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Attending Meetings to Plan Your Child's Individualized Education Program (IEP)

By: PACER Center

Before the IEP planning meeting:

  • Consider the vision you have for your child for the future as well as for the present year.
  • List your child's strengths, needs, and interests and your major concerns about his or her education.
  • Consider how your child's disability affects his or her education.
  • Think about your child's educational progress. What has been working and what has not?
  • Request a written copy of your child's evaluation results or a meeting with school staff to discuss the evaluation before the IEP meeting. This gives you an opportunity to understand the evaluation before the IEP planning for your child.
  • Consider the evaluation results. Do they fit with what you know about your child? Is the evaluation complete and accurate? If you disagree with the school's evaluation, you may request, in writing, an independent educational evaluation (IEE) at no cost to you. The school must provide the evaluation or show through a due process hearing that its evaluation is appropriate. The results of an IEE must be considered by the team in planning.
  • Consider a variety of ways to involve your child in planning his or her IEP, starting at a young age. Self-advocacy skills are important to develop.
  • If needed, plan to bring someone with you to the meeting, such as a spouse, relative, friend, or representative from a local disability organization.

At the IEP planning meeting:

  • This meeting is very important. You, the school staff, and any other parties attending the meeting will review and discuss information about your child to plan the IEP. It provides an excellent opportunity to ask questions and share important insights about your child, whom you know better than anyone else does. The school needs to know what your child is like at home and in the community, as well as what your child's interests and activities are.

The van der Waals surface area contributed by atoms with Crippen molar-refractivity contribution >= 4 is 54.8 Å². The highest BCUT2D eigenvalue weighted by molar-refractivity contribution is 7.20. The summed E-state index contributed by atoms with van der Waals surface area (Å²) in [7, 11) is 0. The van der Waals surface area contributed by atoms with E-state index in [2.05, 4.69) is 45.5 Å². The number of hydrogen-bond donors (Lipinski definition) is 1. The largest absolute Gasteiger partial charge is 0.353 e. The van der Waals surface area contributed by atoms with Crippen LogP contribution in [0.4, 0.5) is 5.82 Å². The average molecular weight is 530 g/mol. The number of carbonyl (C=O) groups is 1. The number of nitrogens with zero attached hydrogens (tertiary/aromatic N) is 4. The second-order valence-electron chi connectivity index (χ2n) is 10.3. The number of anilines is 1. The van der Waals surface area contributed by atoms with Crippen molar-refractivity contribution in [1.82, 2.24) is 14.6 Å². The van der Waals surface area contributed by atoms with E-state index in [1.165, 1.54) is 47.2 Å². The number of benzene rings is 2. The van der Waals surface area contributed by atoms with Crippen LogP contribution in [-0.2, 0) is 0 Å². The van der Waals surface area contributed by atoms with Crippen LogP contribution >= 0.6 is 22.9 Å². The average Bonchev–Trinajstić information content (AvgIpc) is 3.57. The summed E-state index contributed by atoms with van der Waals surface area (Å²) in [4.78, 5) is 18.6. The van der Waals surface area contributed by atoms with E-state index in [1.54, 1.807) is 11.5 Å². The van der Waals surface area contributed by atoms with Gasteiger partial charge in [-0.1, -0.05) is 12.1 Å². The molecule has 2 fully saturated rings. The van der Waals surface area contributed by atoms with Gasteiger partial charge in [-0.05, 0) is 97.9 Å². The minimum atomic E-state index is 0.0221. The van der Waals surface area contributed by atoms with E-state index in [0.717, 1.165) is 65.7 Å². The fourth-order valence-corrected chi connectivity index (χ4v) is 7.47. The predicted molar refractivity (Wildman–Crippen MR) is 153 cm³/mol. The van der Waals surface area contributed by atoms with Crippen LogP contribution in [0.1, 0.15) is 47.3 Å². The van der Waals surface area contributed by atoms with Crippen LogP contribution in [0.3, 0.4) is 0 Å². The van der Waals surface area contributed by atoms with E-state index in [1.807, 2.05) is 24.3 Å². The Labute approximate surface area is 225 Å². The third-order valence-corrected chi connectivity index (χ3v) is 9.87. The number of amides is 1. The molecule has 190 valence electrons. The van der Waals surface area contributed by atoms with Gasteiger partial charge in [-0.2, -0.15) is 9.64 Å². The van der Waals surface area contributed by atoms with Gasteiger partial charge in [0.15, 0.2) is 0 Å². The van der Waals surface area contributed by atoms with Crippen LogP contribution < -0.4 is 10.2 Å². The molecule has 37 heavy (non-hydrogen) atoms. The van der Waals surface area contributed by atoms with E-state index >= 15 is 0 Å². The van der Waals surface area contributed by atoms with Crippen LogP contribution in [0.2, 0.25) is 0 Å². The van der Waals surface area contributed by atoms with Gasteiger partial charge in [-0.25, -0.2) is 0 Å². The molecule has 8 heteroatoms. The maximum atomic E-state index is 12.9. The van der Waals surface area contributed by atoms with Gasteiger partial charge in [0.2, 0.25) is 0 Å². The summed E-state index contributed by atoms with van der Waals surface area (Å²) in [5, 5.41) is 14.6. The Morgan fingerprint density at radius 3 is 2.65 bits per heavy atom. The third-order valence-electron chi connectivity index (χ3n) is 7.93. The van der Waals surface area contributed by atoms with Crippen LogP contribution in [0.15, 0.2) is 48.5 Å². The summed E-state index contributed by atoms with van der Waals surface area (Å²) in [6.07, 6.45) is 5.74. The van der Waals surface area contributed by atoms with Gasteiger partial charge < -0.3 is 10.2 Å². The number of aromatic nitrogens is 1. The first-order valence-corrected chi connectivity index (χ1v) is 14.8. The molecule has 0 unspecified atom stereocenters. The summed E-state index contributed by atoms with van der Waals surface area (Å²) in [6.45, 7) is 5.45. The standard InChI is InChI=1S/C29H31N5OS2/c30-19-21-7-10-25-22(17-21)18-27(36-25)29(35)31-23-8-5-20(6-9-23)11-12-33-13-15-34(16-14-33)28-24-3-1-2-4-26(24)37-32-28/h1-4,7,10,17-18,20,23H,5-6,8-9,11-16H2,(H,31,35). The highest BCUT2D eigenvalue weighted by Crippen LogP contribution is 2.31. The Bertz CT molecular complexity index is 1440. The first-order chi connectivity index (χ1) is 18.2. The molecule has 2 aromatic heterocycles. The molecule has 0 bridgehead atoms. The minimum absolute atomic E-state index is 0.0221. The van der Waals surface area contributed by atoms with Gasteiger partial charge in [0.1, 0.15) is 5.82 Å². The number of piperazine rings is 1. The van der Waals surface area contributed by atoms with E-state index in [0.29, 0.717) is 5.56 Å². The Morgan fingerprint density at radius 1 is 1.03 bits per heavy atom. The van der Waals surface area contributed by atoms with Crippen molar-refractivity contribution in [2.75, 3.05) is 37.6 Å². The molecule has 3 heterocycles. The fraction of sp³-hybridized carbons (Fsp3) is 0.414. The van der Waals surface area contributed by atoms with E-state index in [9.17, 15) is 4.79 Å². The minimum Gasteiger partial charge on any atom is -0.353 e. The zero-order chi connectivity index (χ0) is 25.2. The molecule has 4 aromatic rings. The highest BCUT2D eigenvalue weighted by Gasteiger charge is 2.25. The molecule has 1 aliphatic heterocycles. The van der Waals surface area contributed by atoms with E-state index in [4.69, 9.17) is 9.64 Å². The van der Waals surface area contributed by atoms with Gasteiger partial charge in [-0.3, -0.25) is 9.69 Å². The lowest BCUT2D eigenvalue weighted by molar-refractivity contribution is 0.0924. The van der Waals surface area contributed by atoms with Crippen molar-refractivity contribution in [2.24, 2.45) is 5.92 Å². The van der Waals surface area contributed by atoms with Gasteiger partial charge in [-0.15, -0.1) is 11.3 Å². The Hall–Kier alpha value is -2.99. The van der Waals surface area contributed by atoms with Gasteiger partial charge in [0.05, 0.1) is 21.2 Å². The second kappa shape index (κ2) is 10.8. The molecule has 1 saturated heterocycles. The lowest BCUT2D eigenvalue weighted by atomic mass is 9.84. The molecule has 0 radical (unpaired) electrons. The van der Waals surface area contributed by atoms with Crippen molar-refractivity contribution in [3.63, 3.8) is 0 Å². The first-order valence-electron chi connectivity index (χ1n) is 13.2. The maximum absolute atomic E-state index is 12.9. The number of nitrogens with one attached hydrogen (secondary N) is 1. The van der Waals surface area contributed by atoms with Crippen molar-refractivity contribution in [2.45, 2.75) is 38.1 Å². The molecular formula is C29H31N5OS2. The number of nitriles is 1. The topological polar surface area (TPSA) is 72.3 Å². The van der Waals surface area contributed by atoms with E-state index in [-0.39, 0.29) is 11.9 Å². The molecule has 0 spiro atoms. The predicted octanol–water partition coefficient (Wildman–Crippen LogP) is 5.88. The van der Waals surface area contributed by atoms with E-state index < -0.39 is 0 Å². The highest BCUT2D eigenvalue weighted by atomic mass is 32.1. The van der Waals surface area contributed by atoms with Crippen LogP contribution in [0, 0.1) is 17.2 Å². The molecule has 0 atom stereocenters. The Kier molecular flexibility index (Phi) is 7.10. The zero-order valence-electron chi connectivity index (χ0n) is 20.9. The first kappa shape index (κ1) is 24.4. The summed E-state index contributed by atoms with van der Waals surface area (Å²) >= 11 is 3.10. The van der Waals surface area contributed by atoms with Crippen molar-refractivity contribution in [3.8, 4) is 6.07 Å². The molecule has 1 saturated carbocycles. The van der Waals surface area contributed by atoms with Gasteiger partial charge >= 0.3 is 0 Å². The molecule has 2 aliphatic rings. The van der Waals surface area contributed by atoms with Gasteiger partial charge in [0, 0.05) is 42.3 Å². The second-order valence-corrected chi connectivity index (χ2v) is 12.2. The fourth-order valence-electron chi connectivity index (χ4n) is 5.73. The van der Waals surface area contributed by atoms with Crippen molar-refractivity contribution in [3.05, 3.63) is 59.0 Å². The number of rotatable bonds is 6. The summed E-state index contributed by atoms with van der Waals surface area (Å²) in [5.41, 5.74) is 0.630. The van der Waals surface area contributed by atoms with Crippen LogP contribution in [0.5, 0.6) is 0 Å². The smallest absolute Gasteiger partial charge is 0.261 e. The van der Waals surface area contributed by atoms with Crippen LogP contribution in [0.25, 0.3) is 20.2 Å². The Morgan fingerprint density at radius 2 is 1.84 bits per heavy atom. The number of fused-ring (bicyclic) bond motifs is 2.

• Make sure others at the meeting never forget that the meeting is about a real child.
  • Share your visions for your child, both short-term and long-term.
  • Discuss your child's strengths and needs and your concerns about your child's education.
  • Remember that diagnostic tests and assessments do not present the total picture.
  • When you believe that the teacher and school personnel are doing a good job, tell them so. Praise, when deserved, is a great thing.
  • Be a good listener. Ask questions.
  • Make sure you understand. If you don't understand something, ask to have it explained in a way that you can understand.
  • Expect that what you know about your child will be used in making decisions.
  • Use school data, your child's progress reports, and other information you know about your child to make decisions.
  • Take the proposed IEP document home to review or ask that a copy be sent to you. You probably will not want to agree to a proposed IEP at the end of the meeting. You have 14 calendar days from the time you receive the written IEP to agree or disagree with the program in writing and return it to the school.

After the IEP planning meeting:

  • Your child's IEP must be reviewed at least once a year to determine whether the annual goals have been achieved and to revise the IEP if necessary.
  • You must be informed regularly about your child's progress, at least as often as parents who have children without disabilities are informed about the progress their children are making. You will be informed about whether your child is making progress toward meeting the IEP goals, and whether the progress is enough to reach the goals. If your child is not making adequate progress, an IEP meeting should be held to review the IEP and make needed changes.
  • You may request an IEP meeting at any time.

Reprinted with permission from PACER Center, Minneapolis, MN, (952)838-9000. www.pacer.org. All rights reserved.